[21:55:09] REP. ADAM SCHIFF, (D) CALIFORNIA: I think it's outrageous that the National Guard soldiers are being asked to repay bonuses that they had every right to expect.


COOPER: So, Drew, what's the Pentagon saying about this? I mean, why is this happening?

GRIFFIN: You know, Anderson, this has been an ongoing issue for several years. There's even a bureaucratic process at the Pentagon, all set up to handle these issues one by one, it's call the bonus audit and recoupment process, but it' case by case, individual soldiers have to plead their case, perhaps even hire a lawyer. Today the Pentagon says it's going to work for a better solution, but it may have to come from Congress.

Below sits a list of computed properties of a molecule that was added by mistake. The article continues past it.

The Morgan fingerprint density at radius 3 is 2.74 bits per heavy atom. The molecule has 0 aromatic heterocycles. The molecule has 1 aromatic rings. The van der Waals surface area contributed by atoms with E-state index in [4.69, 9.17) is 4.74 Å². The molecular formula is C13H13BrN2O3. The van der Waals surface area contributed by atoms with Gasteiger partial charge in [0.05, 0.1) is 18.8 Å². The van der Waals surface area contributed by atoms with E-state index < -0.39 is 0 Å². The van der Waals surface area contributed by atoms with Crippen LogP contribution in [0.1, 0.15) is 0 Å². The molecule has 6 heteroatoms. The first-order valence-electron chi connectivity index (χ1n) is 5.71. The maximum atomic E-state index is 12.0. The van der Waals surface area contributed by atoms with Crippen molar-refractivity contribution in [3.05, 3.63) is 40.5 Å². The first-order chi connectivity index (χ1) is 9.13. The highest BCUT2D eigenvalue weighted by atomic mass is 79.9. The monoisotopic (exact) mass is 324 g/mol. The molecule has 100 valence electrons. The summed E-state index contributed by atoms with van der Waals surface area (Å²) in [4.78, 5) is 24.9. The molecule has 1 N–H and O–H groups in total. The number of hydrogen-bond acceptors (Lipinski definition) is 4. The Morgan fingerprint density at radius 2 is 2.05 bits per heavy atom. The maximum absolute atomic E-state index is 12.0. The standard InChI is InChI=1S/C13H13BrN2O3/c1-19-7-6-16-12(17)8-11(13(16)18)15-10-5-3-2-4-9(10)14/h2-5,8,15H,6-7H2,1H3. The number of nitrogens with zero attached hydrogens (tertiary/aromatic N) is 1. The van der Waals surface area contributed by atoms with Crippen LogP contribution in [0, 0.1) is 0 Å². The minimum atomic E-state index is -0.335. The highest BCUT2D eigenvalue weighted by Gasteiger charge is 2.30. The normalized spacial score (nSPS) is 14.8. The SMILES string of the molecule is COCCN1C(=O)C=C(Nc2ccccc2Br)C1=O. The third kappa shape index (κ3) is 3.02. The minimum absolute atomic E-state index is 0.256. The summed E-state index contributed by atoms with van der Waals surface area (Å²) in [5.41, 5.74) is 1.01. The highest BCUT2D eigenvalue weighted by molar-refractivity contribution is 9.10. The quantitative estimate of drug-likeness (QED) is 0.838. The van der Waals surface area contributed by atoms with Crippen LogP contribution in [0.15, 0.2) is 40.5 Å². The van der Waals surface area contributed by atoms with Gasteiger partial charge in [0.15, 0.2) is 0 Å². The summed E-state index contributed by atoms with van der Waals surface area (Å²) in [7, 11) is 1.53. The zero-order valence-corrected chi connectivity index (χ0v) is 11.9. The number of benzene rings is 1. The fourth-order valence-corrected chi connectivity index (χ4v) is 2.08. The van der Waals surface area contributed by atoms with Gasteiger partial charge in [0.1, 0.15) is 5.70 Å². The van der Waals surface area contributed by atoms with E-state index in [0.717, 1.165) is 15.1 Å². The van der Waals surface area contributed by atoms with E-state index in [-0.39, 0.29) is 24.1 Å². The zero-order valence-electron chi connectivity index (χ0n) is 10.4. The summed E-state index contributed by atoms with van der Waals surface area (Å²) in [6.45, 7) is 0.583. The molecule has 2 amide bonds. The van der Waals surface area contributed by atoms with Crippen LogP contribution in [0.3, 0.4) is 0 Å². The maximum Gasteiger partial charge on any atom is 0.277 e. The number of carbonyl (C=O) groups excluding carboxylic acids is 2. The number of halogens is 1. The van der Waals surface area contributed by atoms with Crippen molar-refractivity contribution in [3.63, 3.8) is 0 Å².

COOPER: And you say it's been a problem for years. I'm surprised this hasn't been resolved already.

GRIFFIN: And that is the bigger question. Members of Congress, particularly in California, have known about this for years. There have been news stories dating back to 2010, and all along, no one has stepped up to help these service members, it wasn't these soldiers' fault, they served their country. So far, little to no help in Congress.

I'll give you just a quick example. Today Senator Barbara Boxer and Dianne Feinstein put out a letter to the Department of Defense saying, fix this. You know, Barbara Boxer did that in 2010. Nothing has happened.


GRIFFIN: And I think these soldiers need to ask why.

COOPER: Yeah. We'll continue to follow it. Drew Griffin. Drew, thanks.

GRIFFIN: Thank you.

COOPER: We'll be right back.


[22:00:06] COOPER: And that's it for us. Thanks for watching.

"CNN TONIGHT" with Don Lemon starts now.